Perhaps many of you remember Ubuntu’s old motto, “Linux for humans.” Now we can finally say that there is a version of “Unix for humans,” as a new project has emerged that intends to unite one core of FreeBSD with Ubuntu: ubuntuBSD. The project is still in beta, and is based on FreeBSD 10.1 and Ubuntu 15.10.
The project carries line since March 12 and has been created by Jon Boden, and takes its inspiration from Debian GNU / kFreeBSD. Something like this BSD version of one of the distros most popular is something we had never seen on Ubunlog, And the guys from Softpedia they were able to access one of their installation images to perform a small system test.
First, they emphasize that the installer works similarly to how alternative Ubuntu ISOs do, using the Debian text-based installer. This comes to clarify the type of user ubuntuBSD is targeting: advanced users looking for a more robust and reliable operating system. But that’s not all, there’s more.
XFCE as desktop and ZFS as file system
When using a core of FreeBSD the system uses the Z File System or ZFS, Which combines a file system with a logical volume manager designed by Sun Microsystems, to which is added a UFS-formatted partition for the directory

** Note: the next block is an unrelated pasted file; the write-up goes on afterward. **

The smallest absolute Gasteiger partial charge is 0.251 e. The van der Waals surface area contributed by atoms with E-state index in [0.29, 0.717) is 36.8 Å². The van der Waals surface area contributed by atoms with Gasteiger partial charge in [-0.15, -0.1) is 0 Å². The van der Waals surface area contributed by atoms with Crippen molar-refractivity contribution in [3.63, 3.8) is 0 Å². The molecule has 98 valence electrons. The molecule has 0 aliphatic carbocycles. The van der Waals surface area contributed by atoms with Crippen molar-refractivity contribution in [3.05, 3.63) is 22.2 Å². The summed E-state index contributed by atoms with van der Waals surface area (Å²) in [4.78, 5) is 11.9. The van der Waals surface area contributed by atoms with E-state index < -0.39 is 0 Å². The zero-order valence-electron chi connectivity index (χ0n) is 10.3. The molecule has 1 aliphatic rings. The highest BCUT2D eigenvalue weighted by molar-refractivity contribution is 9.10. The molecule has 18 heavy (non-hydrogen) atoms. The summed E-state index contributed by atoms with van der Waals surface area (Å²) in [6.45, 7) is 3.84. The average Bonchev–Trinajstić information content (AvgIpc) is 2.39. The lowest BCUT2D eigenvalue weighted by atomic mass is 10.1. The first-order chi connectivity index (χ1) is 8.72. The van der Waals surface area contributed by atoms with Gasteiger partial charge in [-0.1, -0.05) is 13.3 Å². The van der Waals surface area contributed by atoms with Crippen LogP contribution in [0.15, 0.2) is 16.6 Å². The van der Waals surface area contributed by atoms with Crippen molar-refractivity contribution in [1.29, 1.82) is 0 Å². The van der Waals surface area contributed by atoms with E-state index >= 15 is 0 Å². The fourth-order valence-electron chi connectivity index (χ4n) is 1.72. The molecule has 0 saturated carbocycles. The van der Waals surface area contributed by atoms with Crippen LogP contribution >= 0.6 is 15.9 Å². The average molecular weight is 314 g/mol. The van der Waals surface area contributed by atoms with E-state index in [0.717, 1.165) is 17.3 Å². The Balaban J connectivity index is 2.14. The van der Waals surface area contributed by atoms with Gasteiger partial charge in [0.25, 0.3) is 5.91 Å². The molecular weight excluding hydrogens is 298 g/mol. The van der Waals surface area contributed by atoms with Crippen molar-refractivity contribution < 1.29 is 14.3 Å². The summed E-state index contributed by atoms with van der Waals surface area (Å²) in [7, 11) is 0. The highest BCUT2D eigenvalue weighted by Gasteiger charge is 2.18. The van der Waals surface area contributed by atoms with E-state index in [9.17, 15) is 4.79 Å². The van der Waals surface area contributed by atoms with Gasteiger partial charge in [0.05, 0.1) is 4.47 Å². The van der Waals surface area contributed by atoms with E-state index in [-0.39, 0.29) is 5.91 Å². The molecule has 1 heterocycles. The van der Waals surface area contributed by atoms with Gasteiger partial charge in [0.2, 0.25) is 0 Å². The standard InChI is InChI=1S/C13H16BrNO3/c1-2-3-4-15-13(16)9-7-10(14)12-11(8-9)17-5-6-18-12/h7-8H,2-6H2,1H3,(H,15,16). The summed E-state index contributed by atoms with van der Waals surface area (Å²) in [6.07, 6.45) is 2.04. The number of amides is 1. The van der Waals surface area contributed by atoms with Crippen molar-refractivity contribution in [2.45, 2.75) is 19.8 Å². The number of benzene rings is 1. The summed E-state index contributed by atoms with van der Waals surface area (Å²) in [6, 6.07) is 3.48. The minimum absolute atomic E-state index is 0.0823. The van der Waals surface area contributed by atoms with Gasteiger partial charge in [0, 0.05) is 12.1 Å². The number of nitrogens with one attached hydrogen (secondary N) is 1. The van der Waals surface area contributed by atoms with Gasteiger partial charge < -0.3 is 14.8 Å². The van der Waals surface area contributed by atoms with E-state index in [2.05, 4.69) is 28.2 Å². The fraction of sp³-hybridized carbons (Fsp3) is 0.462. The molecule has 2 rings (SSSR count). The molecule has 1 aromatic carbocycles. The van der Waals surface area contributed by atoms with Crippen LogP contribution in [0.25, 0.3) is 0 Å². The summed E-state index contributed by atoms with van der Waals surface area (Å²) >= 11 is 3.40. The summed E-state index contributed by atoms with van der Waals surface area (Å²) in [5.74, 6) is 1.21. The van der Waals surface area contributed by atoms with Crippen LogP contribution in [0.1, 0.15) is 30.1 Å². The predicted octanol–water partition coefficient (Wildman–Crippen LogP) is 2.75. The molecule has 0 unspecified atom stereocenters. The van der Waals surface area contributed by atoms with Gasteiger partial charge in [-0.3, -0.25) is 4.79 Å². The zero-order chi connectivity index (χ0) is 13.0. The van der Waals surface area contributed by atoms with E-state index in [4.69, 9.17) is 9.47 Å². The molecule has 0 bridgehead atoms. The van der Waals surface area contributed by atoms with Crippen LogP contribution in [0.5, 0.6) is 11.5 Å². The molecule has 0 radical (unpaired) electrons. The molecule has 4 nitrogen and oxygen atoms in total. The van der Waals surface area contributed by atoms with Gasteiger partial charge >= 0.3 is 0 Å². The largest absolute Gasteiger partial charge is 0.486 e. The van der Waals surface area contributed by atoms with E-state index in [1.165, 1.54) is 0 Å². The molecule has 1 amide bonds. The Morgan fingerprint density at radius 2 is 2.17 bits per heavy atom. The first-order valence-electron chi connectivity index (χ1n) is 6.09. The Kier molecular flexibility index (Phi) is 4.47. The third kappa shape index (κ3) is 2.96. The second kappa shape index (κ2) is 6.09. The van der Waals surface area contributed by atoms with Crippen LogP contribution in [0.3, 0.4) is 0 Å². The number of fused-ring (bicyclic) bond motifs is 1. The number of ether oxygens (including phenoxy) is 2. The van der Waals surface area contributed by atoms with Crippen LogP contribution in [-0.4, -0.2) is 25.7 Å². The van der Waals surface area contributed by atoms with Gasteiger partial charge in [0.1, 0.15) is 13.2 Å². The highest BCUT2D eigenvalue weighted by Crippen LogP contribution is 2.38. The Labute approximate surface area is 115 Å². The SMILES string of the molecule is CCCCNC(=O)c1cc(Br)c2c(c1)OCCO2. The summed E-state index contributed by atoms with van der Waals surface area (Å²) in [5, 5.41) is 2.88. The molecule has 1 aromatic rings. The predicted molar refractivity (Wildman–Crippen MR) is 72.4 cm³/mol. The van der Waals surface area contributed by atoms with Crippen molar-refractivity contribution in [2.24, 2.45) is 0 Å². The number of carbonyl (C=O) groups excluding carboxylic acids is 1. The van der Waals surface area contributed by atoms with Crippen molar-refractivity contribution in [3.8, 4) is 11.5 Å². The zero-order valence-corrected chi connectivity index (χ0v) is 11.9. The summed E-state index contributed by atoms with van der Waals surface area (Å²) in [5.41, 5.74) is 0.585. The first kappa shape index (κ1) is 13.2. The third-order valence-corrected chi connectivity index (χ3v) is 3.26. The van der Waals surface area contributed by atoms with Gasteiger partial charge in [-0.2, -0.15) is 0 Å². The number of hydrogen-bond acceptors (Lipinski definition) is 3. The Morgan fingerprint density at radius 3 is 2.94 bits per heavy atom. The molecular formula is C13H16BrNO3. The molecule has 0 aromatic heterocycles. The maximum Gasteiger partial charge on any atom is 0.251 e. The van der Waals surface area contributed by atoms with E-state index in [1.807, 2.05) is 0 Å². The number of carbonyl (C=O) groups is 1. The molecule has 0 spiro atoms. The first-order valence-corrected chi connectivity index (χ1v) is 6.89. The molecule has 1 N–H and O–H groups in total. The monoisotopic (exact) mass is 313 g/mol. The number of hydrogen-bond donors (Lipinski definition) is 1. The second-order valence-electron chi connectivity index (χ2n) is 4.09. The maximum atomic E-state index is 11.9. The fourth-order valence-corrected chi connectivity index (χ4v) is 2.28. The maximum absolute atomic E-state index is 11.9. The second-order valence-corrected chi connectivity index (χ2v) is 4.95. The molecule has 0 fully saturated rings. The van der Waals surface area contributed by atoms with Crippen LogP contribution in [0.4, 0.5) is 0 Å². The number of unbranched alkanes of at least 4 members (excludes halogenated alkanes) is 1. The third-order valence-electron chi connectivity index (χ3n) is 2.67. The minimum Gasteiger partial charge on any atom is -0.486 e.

/boot. ZFS is fully integrated into ubuntuBSD.
According to reports, ubuntuBSD can be anything we want it to be, Which means that we can use it as a desktop operating system thanks to the XFCE desktop -which we can select during installation-, or we can use it as a server operating system -like a running Ubuntu Server — with all the tools that system administrators already know.
ubuntuBSD can be obtained at SourceForge as a ISO image for 64-bit systems. If you work with servers regularly and want to create a virtual test machine to see how it works, do not hesitate to come and leave us a comment with your impressions.